Representatives of the Crossroads Developer maintain that it is difficult to say what exactly its proposed 600,000 square foot shopping development would look like because they have not yet secured any specific tenants. However, at a Planning Board hearing Monday night, the developer presented a slideshow of architect renderings and photos of existing shopping centers that reflect the aesthetic that he hopes to replicate at Crossroads.
Developer Tony DiGiovanni told the Planning Board Monday to look at ‘The Promenade Shops at Saucon Valley’ in Pennsylvania to see the inspiration behind what he hopes the pedestrian-friendly side of Crossroads will look like.
That shopping center, he said, contains buildings of various heights and with different facades. Locals can expect finishes of stucco, brick, and stone on the buildings, stylized brick or concrete on the ground, wide sidewalks, walking areas with benches, fire pits, lampposts, and a fountain.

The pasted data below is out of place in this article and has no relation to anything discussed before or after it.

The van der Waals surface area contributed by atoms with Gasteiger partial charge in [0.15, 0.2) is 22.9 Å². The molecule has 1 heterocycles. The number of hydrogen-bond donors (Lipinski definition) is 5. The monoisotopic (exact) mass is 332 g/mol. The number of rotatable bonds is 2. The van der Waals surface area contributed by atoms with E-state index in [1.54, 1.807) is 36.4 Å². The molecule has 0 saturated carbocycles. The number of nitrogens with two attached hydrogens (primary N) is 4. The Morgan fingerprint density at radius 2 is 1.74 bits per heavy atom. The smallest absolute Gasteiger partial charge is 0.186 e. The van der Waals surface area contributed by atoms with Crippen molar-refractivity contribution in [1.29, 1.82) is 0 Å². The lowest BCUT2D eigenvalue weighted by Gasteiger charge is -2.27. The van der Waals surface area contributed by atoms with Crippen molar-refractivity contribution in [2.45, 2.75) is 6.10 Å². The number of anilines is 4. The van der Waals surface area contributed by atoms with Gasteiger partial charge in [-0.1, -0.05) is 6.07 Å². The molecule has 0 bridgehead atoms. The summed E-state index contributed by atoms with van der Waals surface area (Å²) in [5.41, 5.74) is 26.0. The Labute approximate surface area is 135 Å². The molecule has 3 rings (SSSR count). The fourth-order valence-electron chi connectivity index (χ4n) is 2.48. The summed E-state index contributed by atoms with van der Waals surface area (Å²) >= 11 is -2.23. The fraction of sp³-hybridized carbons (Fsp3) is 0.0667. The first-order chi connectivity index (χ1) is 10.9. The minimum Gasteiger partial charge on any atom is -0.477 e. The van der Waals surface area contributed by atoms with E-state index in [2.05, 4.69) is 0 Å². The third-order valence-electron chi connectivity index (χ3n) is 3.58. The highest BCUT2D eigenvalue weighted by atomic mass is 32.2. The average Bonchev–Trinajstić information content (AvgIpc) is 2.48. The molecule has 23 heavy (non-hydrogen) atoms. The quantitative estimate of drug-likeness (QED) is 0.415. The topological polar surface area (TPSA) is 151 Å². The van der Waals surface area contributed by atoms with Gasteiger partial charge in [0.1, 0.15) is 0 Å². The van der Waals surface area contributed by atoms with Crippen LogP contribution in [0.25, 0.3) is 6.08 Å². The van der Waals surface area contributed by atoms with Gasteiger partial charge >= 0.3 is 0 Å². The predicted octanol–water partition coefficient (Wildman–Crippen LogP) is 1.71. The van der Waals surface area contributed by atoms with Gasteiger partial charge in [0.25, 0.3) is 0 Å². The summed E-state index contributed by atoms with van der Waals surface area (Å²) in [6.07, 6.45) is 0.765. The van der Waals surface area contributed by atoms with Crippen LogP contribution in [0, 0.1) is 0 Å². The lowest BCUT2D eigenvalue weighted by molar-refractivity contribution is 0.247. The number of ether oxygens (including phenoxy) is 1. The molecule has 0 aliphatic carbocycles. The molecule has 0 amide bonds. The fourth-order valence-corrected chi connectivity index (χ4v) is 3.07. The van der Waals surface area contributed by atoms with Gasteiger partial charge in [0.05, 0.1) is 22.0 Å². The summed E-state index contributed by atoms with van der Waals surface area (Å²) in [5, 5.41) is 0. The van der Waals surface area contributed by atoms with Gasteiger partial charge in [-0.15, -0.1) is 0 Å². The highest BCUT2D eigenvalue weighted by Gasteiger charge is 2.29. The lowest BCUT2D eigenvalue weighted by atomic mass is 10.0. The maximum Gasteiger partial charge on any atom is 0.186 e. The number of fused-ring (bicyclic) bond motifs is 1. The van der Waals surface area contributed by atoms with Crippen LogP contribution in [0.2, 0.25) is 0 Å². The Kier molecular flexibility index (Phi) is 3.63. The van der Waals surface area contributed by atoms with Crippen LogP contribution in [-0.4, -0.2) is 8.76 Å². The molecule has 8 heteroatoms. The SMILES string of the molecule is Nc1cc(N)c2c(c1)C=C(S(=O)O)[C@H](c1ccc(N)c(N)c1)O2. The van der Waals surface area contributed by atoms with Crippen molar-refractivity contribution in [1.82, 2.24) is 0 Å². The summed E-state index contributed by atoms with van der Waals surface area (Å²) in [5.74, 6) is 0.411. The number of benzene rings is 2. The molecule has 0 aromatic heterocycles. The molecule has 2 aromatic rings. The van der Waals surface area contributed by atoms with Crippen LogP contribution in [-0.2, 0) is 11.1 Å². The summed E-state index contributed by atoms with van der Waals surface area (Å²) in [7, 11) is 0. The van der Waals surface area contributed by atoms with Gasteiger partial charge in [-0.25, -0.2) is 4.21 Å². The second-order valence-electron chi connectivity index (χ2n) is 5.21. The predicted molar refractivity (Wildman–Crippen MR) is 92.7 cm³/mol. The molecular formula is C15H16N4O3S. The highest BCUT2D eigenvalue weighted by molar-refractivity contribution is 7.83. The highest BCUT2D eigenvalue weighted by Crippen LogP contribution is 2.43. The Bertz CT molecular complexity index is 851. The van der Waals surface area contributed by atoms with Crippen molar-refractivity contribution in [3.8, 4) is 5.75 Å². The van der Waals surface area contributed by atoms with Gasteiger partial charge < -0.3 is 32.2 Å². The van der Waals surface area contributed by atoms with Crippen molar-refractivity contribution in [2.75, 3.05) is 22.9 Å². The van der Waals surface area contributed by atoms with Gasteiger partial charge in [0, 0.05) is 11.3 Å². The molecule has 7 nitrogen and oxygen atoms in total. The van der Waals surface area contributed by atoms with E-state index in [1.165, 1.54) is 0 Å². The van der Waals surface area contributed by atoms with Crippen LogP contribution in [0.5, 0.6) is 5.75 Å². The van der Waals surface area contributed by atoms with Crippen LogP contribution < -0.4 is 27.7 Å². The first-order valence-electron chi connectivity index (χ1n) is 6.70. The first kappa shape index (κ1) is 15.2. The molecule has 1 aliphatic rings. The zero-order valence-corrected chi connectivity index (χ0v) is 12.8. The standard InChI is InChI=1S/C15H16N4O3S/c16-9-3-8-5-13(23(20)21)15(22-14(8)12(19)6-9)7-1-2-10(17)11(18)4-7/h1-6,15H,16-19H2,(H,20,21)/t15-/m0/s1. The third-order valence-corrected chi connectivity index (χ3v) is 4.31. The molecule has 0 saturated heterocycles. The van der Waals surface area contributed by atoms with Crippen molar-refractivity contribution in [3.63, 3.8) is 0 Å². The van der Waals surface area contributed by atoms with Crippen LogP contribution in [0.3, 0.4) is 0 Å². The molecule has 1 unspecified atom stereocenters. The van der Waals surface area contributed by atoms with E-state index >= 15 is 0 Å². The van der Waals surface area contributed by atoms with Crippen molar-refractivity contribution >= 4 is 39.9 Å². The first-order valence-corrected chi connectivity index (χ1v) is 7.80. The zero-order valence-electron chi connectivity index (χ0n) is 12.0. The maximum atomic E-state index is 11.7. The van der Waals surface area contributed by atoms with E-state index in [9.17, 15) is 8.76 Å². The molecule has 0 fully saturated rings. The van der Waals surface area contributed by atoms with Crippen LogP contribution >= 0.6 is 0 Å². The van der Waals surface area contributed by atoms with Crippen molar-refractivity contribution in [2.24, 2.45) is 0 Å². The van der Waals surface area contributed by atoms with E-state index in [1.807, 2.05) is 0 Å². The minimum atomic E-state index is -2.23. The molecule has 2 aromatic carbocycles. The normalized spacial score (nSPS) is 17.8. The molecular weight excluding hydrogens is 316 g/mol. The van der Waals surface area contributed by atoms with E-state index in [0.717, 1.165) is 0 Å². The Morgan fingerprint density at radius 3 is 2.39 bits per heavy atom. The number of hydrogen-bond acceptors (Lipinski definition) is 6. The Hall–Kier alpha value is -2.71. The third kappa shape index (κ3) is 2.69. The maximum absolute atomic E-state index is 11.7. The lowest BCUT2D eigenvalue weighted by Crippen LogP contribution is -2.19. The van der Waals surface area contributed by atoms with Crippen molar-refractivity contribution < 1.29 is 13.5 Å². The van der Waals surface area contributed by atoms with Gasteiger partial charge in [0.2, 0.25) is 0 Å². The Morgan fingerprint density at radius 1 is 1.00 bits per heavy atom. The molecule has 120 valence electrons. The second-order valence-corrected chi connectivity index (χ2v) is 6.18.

“The design came about emulating Saucon Valley,” DiGiovanni said Monday.
For the other side of the development, which is made up of two big box stores, DiGiovanni said Crossroads plans to mimic designs its used at some of its other developments across the state that “mask” the size and big box nature of the stores. He showed the board examples of Lowes and Walmart locations at the company’s developments in West Windsor and Raritan Town Center as examples.
By implementing the specifics in the ordinance that allows for the development, Crossroads officials said the Planning Board would be able to hold whomever the tenants are at the big box stores to certain design standards.
Some board members and members of the public expressed dissatisfaction with the presented designs.
“To me, it lacks depth and imagination,” Planning Board member and Councilman Chuck Jandris said.
“The charm is not there. I’m disappointed again.”
DiGiovanni responded that the presented renderings are just basic models that “will only get better” once tenants are in place.